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Discussion Starter · #1 ·
I am looking to purchase some CaCl2 locally (not online). Does anyone know what name(s) this product is marketed under? Brand names would be greatly appreciated. Anything I should avoid/look for in particular?

Thank you for any assistance.
 

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Try looking at the big hardware stores, in the area where they sell de-icers. I don't live in the frost-belt so I found it where they sell dehumidifiers. A product called Dri-Z-Air. Comes in 26oz bags and was ~$3.50. It looks just like Kent Turbo Calcium.
 

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Discussion Starter · #6 ·
Thank you for all the responses fellas. The problem I have with de-icer/snower products is hat they are really dirty. I went shopping last week and all the de-icer/snower products that I could find were coated with gray dust. Is this normal? It's really nasty. I am afraid of using them. There are also other ingredients listed on the label like K, Na, etc. Are they safe? Any clue where I may obtain CaCl2 without these impurities? I am spoiled by pure white CaCO3 powder purchased from local breweries. [smilie=k:

[quote=bharada]Try looking at the big hardware stores, in the area where they sell de-icers. I don't live in the frost-belt so I found it where they sell dehumidifiers. A product called Dri-Z-Air. Comes in 26oz bags and was ~$3.50. It looks just like Kent Turbo Calcium.[/quote]
Dri-Z-Air sounds like it will suck moisture from the air. Does this mean that I'll have to keep it tightly covered or it will turn hard and clumpy on me?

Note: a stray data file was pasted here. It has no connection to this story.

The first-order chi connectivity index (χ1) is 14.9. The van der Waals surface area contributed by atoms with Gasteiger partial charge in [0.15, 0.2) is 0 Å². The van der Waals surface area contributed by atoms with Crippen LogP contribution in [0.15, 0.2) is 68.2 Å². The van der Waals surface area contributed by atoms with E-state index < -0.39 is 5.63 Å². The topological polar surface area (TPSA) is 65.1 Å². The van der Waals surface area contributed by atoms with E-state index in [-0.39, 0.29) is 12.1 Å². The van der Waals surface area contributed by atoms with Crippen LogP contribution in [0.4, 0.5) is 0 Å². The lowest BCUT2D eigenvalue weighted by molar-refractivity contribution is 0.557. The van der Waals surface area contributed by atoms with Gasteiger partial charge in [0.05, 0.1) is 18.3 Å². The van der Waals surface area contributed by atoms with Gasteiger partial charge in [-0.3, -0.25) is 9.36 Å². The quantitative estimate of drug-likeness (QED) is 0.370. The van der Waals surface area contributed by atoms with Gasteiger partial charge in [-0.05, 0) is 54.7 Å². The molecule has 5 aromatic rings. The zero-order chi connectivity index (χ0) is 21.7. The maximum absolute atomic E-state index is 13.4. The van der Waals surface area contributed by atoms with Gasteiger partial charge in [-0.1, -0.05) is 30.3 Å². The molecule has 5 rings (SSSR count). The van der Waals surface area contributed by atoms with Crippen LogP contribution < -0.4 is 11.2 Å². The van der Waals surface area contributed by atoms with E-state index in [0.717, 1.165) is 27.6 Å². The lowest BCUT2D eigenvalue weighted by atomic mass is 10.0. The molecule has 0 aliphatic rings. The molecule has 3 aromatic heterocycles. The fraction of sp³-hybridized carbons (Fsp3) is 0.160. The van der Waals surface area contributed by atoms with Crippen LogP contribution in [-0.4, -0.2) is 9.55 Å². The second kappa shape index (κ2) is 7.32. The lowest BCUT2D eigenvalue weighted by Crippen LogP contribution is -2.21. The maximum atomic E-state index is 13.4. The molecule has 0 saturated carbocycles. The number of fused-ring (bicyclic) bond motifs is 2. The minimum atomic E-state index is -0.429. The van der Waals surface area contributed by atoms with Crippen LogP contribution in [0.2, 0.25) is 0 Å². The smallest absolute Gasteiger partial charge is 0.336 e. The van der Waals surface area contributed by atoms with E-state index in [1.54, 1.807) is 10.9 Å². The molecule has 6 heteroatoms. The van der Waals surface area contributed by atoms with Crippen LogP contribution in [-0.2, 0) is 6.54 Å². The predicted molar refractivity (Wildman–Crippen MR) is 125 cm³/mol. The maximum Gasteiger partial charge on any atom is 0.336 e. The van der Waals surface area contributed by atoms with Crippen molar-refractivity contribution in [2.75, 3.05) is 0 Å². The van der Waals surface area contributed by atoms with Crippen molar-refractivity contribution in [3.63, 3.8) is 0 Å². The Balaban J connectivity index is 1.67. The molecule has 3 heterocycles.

Hehehe bharada. Like you, there isn't a place that the sun don't shine around my neck of the woods; so de-icer/snower are new to me as well. [smilie=l:

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So do you think I should go ahead and get the dirty de-icer/snower stuff or is there something else you would recommend? :-s What kind of CaCl2 is the Fertilator calculating? Oodle of thanks for your help guys.
 

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CaCl2 as used in de-icing is manufactured as a side product of the Solvay process to make sodium carbonate. De-icers have additions. See the details at the bottom of this page.

I guess de-icer was not really formulated to be eaten :neutral: .

For food grade CaCl2, try checking your phone directory for culinary supplies - especially for pickling. We all know that the Low Country region has plenty of home made pickles - so you should be able to buy some from a good local cook shop. It might be called "pickling lime" - but that is calcium hydroxide in most cases. Here is an example of a pickling CaCl2 product.

CaCl2 is used in the pickling process to make fruit and vegetables stay firm. Some picklers use alum as a substitute. Note, this does not mean CaCl2 is edible in the pure powder form - it is not. Only a tablespoon or two are used in the pickling process to pretreat the vegetables or fruit. Food grade CaCl2 is pure.

Adding water to CaCl2 powder causes an exothermic reaction - gives off heat - which you should avoid. Add CaCl2 to water (not the other way round).

Andrew Cribb
 

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That page says that the ingredients in Quick Joe Ice Melt are used for plant nutrients. I use it in my tanks and it's very clean- no grey, dissolves easily.
 

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Have you tired your local mom and pop pharmacy (not the big box stores)? Some of them may have cacl2 hanging around. If they do, it will be pure, unlike ice-melt.
 

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I bought Peladow ice melt(made by Dow) online. Shipping is twice as much as product, still averages to $1/lb for 50lb bag.
Info I got on a website:
"Snow And Ice Melter. Specially Formulated 100 % Calcium Chloride Pellets Melt At Temperatures Down To 10 Below Zero. Dow Peladow 50lb. Bag"

Shucks, I went to dow.com directly and found out it is also only 90% CaCl2, oh well. No adverse effect so far I can see.
 
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